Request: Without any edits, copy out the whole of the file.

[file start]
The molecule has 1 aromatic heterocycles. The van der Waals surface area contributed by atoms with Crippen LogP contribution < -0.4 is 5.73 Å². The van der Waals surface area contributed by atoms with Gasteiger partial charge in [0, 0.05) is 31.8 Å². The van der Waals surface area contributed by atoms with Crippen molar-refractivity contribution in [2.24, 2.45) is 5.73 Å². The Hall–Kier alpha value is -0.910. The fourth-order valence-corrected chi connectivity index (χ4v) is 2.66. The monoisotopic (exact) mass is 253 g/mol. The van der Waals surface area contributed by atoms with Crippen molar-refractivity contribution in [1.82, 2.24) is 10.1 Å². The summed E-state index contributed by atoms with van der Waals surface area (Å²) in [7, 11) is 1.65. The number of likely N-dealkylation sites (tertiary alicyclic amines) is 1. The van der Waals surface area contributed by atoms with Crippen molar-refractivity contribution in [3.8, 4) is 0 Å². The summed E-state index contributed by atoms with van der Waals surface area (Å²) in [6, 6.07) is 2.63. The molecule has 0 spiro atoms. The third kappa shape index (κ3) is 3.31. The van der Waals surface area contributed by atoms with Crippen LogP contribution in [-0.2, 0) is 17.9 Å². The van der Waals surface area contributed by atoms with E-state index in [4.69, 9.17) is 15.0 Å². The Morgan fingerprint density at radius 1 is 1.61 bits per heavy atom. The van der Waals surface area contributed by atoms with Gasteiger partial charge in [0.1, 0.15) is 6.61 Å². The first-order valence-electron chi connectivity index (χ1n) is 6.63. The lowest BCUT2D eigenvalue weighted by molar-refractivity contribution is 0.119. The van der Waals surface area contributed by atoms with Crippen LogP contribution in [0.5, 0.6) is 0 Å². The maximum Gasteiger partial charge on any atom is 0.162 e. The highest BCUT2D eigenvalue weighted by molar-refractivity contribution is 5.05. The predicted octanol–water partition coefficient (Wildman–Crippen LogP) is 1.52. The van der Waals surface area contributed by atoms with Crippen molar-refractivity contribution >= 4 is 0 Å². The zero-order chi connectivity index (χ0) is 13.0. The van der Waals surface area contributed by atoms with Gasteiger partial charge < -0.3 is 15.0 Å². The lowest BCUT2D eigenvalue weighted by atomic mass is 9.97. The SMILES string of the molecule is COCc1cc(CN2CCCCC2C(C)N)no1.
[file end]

The molecule has 1 aromatic heterocycles. The van der Waals surface area contributed by atoms with Crippen LogP contribution < -0.4 is 5.73 Å². The van der Waals surface area contributed by atoms with Gasteiger partial charge in [0, 0.05) is 31.8 Å². The van der Waals surface area contributed by atoms with Crippen molar-refractivity contribution in [2.24, 2.45) is 5.73 Å². The Hall–Kier alpha value is -0.910. The fourth-order valence-corrected chi connectivity index (χ4v) is 2.66. The monoisotopic (exact) mass is 253 g/mol. The van der Waals surface area contributed by atoms with Crippen molar-refractivity contribution in [1.82, 2.24) is 10.1 Å². The summed E-state index contributed by atoms with van der Waals surface area (Å²) in [7, 11) is 1.65. The number of likely N-dealkylation sites (tertiary alicyclic amines) is 1. The van der Waals surface area contributed by atoms with Crippen molar-refractivity contribution in [3.8, 4) is 0 Å². The summed E-state index contributed by atoms with van der Waals surface area (Å²) in [6, 6.07) is 2.63. The molecule has 0 spiro atoms. The third kappa shape index (κ3) is 3.31. The van der Waals surface area contributed by atoms with Crippen LogP contribution in [-0.2, 0) is 17.9 Å². The van der Waals surface area contributed by atoms with E-state index in [4.69, 9.17) is 15.0 Å². The Morgan fingerprint density at radius 1 is 1.61 bits per heavy atom. The van der Waals surface area contributed by atoms with Gasteiger partial charge in [0.1, 0.15) is 6.61 Å². The first-order valence-electron chi connectivity index (χ1n) is 6.63. The lowest BCUT2D eigenvalue weighted by molar-refractivity contribution is 0.119. The van der Waals surface area contributed by atoms with Crippen LogP contribution in [0.5, 0.6) is 0 Å². The maximum Gasteiger partial charge on any atom is 0.162 e. The highest BCUT2D eigenvalue weighted by molar-refractivity contribution is 5.05. The predicted octanol–water partition coefficient (Wildman–Crippen LogP) is 1.52. The van der Waals surface area contributed by atoms with Crippen molar-refractivity contribution >= 4 is 0 Å². The zero-order chi connectivity index (χ0) is 13.0. The van der Waals surface area contributed by atoms with Gasteiger partial charge < -0.3 is 15.0 Å². The lowest BCUT2D eigenvalue weighted by atomic mass is 9.97. The SMILES string of the molecule is COCc1cc(CN2CCCCC2C(C)N)no1.